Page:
John MacRae, Loyalist poet and song-writer, born in Kintain, Scotland, was a recognized Gaelic poet and singer before sailing for North Carolina in 1774 and settling on McLendons Creek (now in Moore County). In Gaelic, his name was Iain mac Mhurchaidh 'ic Fhearchair. MacRae was among the Highland Scots defeated in February 1776 by the Patriots at Moore's Creek Bridge, where his son Murdock was fatally wounded. During the American Revolution his Loyalist sentiments kept him in trouble, his taxes were increased, and finally, if legend can be trusted, he was captured and put to death in retaliation for the fierce devotion to George III expressed in his songs.
His patriotic and autobiographical poems, his lyrics, and his much admired lullaby, "Duanag Altrium," were all written in Gaelic. Most of them were composed during his North Carolina sojourn and, it is said, are still sung and recited in Nova Scotia and Scotland. MacRae's songs and poems are included in Gaelic Bards from 1715 to 1765 (1892) and Mactalla nan Tur (1901), collections compiled by A. Maclean Sinclair.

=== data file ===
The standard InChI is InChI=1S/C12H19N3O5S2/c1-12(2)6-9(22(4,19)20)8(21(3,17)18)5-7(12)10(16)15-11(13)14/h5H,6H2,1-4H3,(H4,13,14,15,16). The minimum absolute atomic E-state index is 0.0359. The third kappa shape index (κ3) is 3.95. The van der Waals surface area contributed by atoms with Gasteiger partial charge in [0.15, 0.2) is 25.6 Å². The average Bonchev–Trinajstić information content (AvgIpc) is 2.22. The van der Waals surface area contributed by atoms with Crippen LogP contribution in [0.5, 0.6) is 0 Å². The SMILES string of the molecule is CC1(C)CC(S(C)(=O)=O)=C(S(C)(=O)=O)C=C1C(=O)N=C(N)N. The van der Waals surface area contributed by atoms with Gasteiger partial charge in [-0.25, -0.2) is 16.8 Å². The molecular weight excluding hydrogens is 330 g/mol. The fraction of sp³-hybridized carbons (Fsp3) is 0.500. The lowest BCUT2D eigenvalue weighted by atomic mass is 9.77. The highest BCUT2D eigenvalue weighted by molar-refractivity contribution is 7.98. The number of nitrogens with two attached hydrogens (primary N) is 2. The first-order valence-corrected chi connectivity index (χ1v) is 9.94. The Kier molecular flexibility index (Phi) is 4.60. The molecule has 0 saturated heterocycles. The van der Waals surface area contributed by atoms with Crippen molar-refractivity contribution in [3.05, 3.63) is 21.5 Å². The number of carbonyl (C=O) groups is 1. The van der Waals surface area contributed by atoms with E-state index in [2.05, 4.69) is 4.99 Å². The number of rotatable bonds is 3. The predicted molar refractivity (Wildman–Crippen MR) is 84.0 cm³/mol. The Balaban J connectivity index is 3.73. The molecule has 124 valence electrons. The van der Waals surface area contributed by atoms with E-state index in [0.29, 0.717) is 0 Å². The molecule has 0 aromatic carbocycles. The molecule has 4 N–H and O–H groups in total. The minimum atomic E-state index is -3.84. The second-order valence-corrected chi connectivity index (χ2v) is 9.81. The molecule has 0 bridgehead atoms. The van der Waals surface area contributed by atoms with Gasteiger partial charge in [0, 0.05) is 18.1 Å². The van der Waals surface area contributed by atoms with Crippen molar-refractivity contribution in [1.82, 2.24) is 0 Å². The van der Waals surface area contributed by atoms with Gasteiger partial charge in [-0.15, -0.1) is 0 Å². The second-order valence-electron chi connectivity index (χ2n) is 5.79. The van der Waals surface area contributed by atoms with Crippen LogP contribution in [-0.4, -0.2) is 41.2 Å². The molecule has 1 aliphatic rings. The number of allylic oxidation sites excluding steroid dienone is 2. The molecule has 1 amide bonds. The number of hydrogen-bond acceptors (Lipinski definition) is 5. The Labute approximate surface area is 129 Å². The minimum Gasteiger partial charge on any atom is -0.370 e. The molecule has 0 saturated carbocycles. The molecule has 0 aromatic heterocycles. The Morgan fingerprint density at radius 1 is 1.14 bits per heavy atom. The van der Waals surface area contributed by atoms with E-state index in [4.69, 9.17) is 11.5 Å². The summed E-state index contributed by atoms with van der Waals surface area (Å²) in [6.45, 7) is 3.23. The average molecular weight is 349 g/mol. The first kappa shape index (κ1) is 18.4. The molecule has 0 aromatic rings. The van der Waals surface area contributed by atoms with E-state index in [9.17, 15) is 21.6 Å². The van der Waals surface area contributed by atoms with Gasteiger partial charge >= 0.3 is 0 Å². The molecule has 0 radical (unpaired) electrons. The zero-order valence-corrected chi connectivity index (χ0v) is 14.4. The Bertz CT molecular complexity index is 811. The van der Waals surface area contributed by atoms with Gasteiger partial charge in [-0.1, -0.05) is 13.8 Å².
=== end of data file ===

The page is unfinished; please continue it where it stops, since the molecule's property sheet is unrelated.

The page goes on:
Charles W. Dunn, "A North Carolina Gaelic Bard," North Carolina Historical Review 36 (October 1959).
James MacKenzie, "The Odyssey of John MacRae," State magazine (Raleigh), 1 Dec. 1971.
"John Macrae." N.C. Highway Historical Marker K-43, N.C. Office of Archives & History. https://www.ncdcr.gov/about/history/division-historical-resources/nc-highway-historical-marker-program/Markers.aspx?sp=Markers&k=Markers&sv=K-43 (accessed March 6, 2013).
"John Macrae." N.C. Highway Historical Marker K-43, N.C. Office of Archives & History. https://www.ncdcr.gov/about/history/division-historical-resources/nc-highway-historical-marker-program/marker_photo.aspx?sf=a&id=K-43 (accessed March 6, 2013).
1 January 1991 | Walser, Richard